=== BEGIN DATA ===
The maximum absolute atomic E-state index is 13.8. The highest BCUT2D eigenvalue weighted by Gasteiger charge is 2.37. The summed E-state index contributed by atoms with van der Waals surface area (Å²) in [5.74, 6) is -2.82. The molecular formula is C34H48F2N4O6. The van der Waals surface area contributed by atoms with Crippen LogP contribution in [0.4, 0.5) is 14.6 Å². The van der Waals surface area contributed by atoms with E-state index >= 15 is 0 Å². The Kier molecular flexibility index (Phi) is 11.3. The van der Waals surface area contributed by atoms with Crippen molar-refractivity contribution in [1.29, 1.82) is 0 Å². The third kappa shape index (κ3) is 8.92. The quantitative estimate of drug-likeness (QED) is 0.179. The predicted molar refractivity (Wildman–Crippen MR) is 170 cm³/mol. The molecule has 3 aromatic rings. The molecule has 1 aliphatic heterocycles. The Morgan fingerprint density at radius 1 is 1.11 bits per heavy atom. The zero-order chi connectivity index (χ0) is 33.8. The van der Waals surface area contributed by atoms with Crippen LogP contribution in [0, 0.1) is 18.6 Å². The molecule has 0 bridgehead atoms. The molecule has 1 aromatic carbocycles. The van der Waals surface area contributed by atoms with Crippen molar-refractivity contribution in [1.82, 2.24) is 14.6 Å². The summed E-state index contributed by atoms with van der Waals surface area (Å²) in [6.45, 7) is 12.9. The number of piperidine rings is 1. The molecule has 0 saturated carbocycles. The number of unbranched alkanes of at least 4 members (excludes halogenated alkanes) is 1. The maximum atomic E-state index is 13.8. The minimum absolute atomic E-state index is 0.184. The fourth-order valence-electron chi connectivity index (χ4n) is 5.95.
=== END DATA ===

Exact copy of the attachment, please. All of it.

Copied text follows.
The maximum absolute atomic E-state index is 13.8. The highest BCUT2D eigenvalue weighted by Gasteiger charge is 2.37. The summed E-state index contributed by atoms with van der Waals surface area (Å²) in [5.74, 6) is -2.82. The molecular formula is C34H48F2N4O6. The van der Waals surface area contributed by atoms with Crippen LogP contribution in [0.4, 0.5) is 14.6 Å². The van der Waals surface area contributed by atoms with E-state index >= 15 is 0 Å². The Kier molecular flexibility index (Phi) is 11.3. The van der Waals surface area contributed by atoms with Crippen molar-refractivity contribution in [1.29, 1.82) is 0 Å². The third kappa shape index (κ3) is 8.92. The quantitative estimate of drug-likeness (QED) is 0.179. The predicted molar refractivity (Wildman–Crippen MR) is 170 cm³/mol. The molecule has 3 aromatic rings. The molecule has 1 aliphatic heterocycles. The Morgan fingerprint density at radius 1 is 1.11 bits per heavy atom. The zero-order chi connectivity index (χ0) is 33.8. The van der Waals surface area contributed by atoms with Crippen LogP contribution in [0, 0.1) is 18.6 Å². The molecule has 0 bridgehead atoms. The molecule has 1 aromatic carbocycles. The van der Waals surface area contributed by atoms with Crippen molar-refractivity contribution in [1.82, 2.24) is 14.6 Å². The summed E-state index contributed by atoms with van der Waals surface area (Å²) in [6.45, 7) is 12.9. The number of piperidine rings is 1. The molecule has 0 saturated carbocycles. The number of unbranched alkanes of at least 4 members (excludes halogenated alkanes) is 1. The maximum atomic E-state index is 13.8. The minimum absolute atomic E-state index is 0.184. The fourth-order valence-electron chi connectivity index (χ4n) is 5.95.